As I was walking by myself in that leisurely pace, a sequence of four panels of roadside images appeared. It was as though I stumbled into a theme park of allegories, symbols, metaphors specially tailored for me, almost like a Hieronymus Bosch triptych. The first showed a little stream bounded by the greenest shrubs and trees, a life-giving stream with many hoses that feed into another, one after another, downstream.
Then suddenly, the water-flow stops and the lush and vibrant scenery cuts into the second panel, a surprisingly bare, arid, hot and rough (sandy and rocky) cavern the color of beige which gaped at me like an ugly monster.
The next panel was an image of a thick, high wall built of roughly hewn limestone.
The last panel in this sequence was another similar structure but with a conspicuous sign that was reversed, as though I suddenly had dyslexia. The road sign was the name of a resort town in reverse.
I was crossing the first panel feeling refreshed but getting bored through time. I interpret this dream sequence as speaking about my tendency towards complacency, the tendency to get bored and become impatient of doing good.
The second, where I was feeling dry and desolate, I understand to speak about my tendency to give in to self-pity and depression in trying times. I tend to linger on the negatives longer than necessary.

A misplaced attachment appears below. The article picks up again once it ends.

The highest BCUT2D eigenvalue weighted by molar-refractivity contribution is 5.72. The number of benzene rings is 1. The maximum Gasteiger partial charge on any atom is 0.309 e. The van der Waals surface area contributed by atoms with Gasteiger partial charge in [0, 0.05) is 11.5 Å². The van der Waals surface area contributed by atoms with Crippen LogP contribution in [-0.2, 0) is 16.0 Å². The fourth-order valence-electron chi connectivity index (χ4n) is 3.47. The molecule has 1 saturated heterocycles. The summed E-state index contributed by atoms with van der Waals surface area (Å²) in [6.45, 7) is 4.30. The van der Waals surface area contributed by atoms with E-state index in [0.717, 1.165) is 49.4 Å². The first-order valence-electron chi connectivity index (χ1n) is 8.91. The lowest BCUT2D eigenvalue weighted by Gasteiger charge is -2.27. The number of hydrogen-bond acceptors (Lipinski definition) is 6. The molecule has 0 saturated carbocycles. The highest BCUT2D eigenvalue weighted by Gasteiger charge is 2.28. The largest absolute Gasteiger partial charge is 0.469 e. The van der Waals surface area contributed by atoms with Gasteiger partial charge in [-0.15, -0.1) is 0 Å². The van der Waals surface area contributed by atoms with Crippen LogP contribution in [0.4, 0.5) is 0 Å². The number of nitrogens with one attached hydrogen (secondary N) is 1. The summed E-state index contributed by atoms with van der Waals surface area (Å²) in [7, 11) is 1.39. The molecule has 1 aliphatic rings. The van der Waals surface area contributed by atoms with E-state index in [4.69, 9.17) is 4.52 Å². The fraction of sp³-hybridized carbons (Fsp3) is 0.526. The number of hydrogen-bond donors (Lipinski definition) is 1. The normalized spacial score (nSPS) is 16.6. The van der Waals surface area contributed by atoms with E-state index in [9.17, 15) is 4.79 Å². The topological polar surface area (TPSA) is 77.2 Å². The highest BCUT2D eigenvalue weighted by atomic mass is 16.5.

Which likewise logically leads to the third, an impregnable wall which represents my unapproachable self. In retrospect, I realize how much carefully I choose the people I deal with in life, how I close myself in a shell - or put up a wall of defense - when it comes to people I don't like, how I surround myself with a wall. Instead of becoming a channel of grace, I tend to build a wall.
In the last panel, I am being giddy with excitement, raring to have fun. But the trouble is, I am getting excited about a distorted kind of fun, as the reversed road-sign suggests. Indeed, I'm someone who finds keen interest in a whole spectrum of artistic endeavors that may not be exactly beautiful in the eyes of the Lord.
These unexpected realizations stunned me upon waking up. Yet the images themselves were all gentle, never accusatory. They brought me into a rather long, reflective pause where I tried to ponder and process what has just been revealed to me, a heady mix of sorrow for sin, gratefulness at the revelation of my neatly concealed iniquities, concealed perhaps in my subconscious, and the resolve to straighten out the kinks in my life even more, even though slow by slow, little by little.
hurrying will get you nowhere
in traversing spiritual distances
dwelling and lingering
are forms of speed and motion
it is good for the soul in search of itself
to achieve peace by not moving
you get to more places by staying put
you discern your soul only in silence
often motion can be achieved by not moving
and moving fast is not moving at all
progress can be a form of regression
when time stands still, the spirit grows
the book -
eastwind, the art of living, p50 [x741]
as morning dew seeks parched earth
as spring sun seeks struggling seedling
the Lord seeks you
seek the Lord in return
as parched earth seeks morning dew
as struggling seedling seeks spring sun